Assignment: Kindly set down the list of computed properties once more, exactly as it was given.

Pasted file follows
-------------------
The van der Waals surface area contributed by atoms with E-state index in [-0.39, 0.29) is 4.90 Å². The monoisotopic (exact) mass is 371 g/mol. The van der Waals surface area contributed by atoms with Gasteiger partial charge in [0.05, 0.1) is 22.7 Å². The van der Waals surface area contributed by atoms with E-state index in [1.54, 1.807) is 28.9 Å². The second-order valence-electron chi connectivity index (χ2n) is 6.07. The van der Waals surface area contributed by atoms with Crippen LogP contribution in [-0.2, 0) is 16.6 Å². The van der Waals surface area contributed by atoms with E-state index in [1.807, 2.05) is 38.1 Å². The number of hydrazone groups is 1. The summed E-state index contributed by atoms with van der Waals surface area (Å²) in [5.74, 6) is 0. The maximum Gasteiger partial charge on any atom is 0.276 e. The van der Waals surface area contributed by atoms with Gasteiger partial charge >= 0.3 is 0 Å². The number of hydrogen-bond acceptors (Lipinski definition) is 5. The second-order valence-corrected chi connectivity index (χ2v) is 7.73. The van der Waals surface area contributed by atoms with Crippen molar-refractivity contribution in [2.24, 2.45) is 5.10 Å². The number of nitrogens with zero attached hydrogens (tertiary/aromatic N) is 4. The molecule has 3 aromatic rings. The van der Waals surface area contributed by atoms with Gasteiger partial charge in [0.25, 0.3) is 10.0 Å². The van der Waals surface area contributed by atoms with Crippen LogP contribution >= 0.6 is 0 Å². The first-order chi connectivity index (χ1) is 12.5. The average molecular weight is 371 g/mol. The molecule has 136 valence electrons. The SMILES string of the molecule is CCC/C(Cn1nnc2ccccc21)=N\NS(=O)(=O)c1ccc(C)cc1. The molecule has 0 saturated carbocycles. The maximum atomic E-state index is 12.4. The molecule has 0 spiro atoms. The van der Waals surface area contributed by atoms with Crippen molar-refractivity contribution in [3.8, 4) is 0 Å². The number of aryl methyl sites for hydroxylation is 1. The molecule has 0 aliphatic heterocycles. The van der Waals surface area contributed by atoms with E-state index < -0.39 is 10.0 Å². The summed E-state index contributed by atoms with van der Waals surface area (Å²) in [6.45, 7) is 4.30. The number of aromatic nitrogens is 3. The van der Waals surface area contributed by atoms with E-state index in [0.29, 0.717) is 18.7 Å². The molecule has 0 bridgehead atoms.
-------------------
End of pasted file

The van der Waals surface area contributed by atoms with E-state index in [-0.39, 0.29) is 4.90 Å². The monoisotopic (exact) mass is 371 g/mol. The van der Waals surface area contributed by atoms with Gasteiger partial charge in [0.05, 0.1) is 22.7 Å². The van der Waals surface area contributed by atoms with E-state index in [1.54, 1.807) is 28.9 Å². The second-order valence-electron chi connectivity index (χ2n) is 6.07. The van der Waals surface area contributed by atoms with Crippen LogP contribution in [-0.2, 0) is 16.6 Å². The van der Waals surface area contributed by atoms with E-state index in [1.807, 2.05) is 38.1 Å². The number of hydrazone groups is 1. The summed E-state index contributed by atoms with van der Waals surface area (Å²) in [5.74, 6) is 0. The maximum Gasteiger partial charge on any atom is 0.276 e. The van der Waals surface area contributed by atoms with Gasteiger partial charge >= 0.3 is 0 Å². The number of hydrogen-bond acceptors (Lipinski definition) is 5. The second-order valence-corrected chi connectivity index (χ2v) is 7.73. The van der Waals surface area contributed by atoms with Crippen molar-refractivity contribution in [2.24, 2.45) is 5.10 Å². The number of nitrogens with zero attached hydrogens (tertiary/aromatic N) is 4. The molecule has 3 aromatic rings. The van der Waals surface area contributed by atoms with Gasteiger partial charge in [0.25, 0.3) is 10.0 Å². The van der Waals surface area contributed by atoms with Crippen LogP contribution >= 0.6 is 0 Å². The first-order chi connectivity index (χ1) is 12.5. The average molecular weight is 371 g/mol. The molecule has 136 valence electrons. The SMILES string of the molecule is CCC/C(Cn1nnc2ccccc21)=N\NS(=O)(=O)c1ccc(C)cc1. The molecule has 0 saturated carbocycles. The maximum atomic E-state index is 12.4. The molecule has 0 spiro atoms. The van der Waals surface area contributed by atoms with Crippen molar-refractivity contribution in [3.8, 4) is 0 Å². The number of aryl methyl sites for hydroxylation is 1. The molecule has 0 aliphatic heterocycles. The van der Waals surface area contributed by atoms with E-state index < -0.39 is 10.0 Å². The summed E-state index contributed by atoms with van der Waals surface area (Å²) in [6.45, 7) is 4.30. The number of aromatic nitrogens is 3. The van der Waals surface area contributed by atoms with E-state index in [0.29, 0.717) is 18.7 Å². The molecule has 0 bridgehead atoms.